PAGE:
Books interview: Nadine Akkerman

The author of Invisible Agents: Women and Espionage in Seventeenth-Century Britain on unreliable narrators and spymistresses

July 5, 2018
Nadine Akkerman, Leiden University
Source: Rob Blackham

What sort of books inspired you as a child?

As a seven-year old, I was given an edition of the violent, original versions of Grimms’ Fairy Tales, with dark but spellbinding illustrations by Anton Pieck. I stroked and devoured it, dragging it around, reading and rereading. I also vividly recall my primary school teacher reading us Thea Beckman’s Crusade in Jeans if we finished our lessons early (as we were in the Netherlands, he read the Dutch original of this imaginative historical novel for children set in the 13th century). As a teenager, Donna Tartt’s The Secret ­History introduced me to the literary love of my life, the unreliable narrator.

Which books first piqued your interest in the early modern period?

As a young student, my bible was the Norton Anthology. I was first taken with its knights and dragons, Spenser’s Faerie Queene and the parts of Milton’s Paradise Lost in which Satan is disturbingly seductive, but it was the tension between sex and religion in John Donne’s Holy Sonnets that got me hooked. At the end of my studies, searching for female authors then still conspicuously absent from reading lists, I embraced Elizabeth Cary’s The Tragedy of Mariam, a play that influenced Shakespeare’s ­Othello.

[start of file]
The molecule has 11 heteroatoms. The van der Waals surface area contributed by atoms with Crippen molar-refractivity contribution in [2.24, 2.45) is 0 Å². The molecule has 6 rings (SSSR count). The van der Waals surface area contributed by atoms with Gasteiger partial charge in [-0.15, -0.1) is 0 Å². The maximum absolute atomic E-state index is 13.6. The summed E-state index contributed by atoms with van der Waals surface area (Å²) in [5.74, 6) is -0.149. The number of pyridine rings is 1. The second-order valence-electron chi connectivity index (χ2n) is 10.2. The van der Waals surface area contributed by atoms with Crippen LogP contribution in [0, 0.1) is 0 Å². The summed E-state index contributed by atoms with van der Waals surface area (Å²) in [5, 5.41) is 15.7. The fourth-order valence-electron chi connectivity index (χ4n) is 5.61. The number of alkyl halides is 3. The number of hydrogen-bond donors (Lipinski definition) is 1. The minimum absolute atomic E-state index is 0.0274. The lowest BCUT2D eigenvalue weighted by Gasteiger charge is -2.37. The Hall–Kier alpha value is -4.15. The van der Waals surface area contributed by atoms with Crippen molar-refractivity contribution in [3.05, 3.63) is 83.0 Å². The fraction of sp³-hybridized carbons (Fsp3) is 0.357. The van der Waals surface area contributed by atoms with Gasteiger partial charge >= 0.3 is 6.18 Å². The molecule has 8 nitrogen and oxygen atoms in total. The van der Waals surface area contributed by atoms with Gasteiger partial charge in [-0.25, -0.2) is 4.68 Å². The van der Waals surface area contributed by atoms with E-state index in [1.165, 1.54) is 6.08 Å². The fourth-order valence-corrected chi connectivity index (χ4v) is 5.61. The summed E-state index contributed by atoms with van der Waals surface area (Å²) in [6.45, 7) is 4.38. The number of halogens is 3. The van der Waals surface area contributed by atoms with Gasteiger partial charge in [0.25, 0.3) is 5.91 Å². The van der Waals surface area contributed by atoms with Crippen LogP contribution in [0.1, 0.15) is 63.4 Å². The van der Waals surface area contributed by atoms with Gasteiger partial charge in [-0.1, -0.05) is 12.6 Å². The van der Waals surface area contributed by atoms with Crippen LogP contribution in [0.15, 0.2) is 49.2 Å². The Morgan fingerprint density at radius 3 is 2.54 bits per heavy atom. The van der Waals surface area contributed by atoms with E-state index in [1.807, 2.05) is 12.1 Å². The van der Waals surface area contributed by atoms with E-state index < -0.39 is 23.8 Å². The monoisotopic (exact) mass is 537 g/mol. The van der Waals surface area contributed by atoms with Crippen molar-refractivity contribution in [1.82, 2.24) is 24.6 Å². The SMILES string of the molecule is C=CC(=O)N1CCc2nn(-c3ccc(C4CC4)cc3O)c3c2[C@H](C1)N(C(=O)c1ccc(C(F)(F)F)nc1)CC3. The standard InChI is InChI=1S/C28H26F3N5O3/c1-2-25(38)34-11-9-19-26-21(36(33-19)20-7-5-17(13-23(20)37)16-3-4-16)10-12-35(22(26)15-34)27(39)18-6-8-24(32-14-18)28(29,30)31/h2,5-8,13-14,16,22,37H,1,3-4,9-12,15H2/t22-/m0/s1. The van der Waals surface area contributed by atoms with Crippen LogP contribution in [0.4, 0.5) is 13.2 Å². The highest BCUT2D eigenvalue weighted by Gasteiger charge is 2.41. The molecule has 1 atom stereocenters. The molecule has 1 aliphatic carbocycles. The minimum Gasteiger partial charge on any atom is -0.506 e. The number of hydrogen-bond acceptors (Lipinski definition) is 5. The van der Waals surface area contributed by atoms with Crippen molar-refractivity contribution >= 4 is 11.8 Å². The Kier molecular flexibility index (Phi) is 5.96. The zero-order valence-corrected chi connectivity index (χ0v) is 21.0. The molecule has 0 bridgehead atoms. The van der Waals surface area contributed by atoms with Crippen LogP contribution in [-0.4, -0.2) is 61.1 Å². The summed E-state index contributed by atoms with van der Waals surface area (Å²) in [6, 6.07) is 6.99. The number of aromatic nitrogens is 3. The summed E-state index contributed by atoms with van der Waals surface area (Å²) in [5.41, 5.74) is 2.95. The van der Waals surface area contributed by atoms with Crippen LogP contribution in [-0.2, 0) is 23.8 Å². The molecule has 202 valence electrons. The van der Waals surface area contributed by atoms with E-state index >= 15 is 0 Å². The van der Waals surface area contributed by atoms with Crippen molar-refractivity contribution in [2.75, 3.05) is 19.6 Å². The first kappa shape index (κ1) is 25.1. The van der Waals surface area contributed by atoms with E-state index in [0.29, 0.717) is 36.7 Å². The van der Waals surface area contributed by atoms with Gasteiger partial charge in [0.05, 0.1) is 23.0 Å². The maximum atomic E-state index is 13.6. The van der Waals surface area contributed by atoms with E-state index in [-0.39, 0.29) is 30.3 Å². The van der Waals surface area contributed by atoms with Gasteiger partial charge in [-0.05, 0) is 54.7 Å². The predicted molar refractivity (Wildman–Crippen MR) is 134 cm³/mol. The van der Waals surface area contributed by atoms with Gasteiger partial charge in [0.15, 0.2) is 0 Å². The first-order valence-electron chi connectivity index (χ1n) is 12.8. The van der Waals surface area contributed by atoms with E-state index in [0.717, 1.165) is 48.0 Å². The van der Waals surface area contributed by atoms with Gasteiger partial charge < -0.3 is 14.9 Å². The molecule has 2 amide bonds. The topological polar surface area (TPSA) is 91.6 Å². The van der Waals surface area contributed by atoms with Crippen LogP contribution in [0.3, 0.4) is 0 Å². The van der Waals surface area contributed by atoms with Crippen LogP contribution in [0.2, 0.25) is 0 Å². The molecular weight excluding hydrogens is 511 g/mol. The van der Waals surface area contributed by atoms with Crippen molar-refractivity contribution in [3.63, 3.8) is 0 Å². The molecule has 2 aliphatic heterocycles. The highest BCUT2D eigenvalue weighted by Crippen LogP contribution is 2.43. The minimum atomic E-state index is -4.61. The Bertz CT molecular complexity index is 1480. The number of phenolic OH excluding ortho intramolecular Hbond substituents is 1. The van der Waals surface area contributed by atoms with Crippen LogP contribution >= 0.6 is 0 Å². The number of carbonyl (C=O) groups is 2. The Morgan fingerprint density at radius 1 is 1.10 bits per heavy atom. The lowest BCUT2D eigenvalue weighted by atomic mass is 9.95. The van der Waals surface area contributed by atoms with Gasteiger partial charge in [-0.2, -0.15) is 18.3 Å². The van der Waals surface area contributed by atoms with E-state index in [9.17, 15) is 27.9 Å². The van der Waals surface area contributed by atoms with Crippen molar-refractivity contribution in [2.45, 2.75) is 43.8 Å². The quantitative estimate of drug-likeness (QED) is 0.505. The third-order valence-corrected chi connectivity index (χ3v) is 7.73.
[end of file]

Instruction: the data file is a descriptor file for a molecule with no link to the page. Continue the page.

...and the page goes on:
Which works alerted you to the existence of the elusive female spies you tracked down in your new book, ‘Invisible Agents’?

In a way, all the books that deal with 17th-century espionage, because they either ignore female spies completely or relegate them to footnotes. I “caught” the first true spymistress through serendipity. Janet Todd’s The Secret Life of Aphra Behn enthused me further, despite her warning that female spies are hard to pin down. Reading A. S. Byatt’s Posses­sion and Henry James’ The Aspern Papers must have persuaded me that archival scholarship is thrilling, and it is unlikely that I will ever stop hunting for the unknown in boxes of old paper.

What would you recommend as good, non-specialist accounts of the wider history of espionage?

Stephen Alford’s The Watchers: A Secret History of the Reign of Elizabeth I lays the Elizabethan spy world bare; David Kahn’s The Code-Breakers is a good general history. My favourite fictional work on the subject is Ian McEwan’s Sweet Tooth, set in 1970s Brighton, which describes the lives of two women recruited for MI5.

What is the last book you gave as a gift, and to whom?

Griet Op de Beeck’s beautiful but painful Many Heavens above the Seventh, to a friend who might see his life reflected in it – if he ever reads it.

What books do you have on your desk waiting to be read?

Sara Ahmed’s Living a Feminist Life and Angela Saini’s Inferior: How Science Got Women Wrong. If women can still be invisible in the 21st century, imagine how it was 400 years ago. The women in my book used their invisibility to their advantage – when it comes to stealing secrets, it’s a great asset. I’ve just finished reading the draft of a novel based on Invisible Agents. I may be biased, but I love it.

Nadine Akkerman is reader in early modern English literature at Leiden University. Her latest book is Invisible Agents: Women and Espionage in Seventeenth-Century Britain (Oxford University Press).

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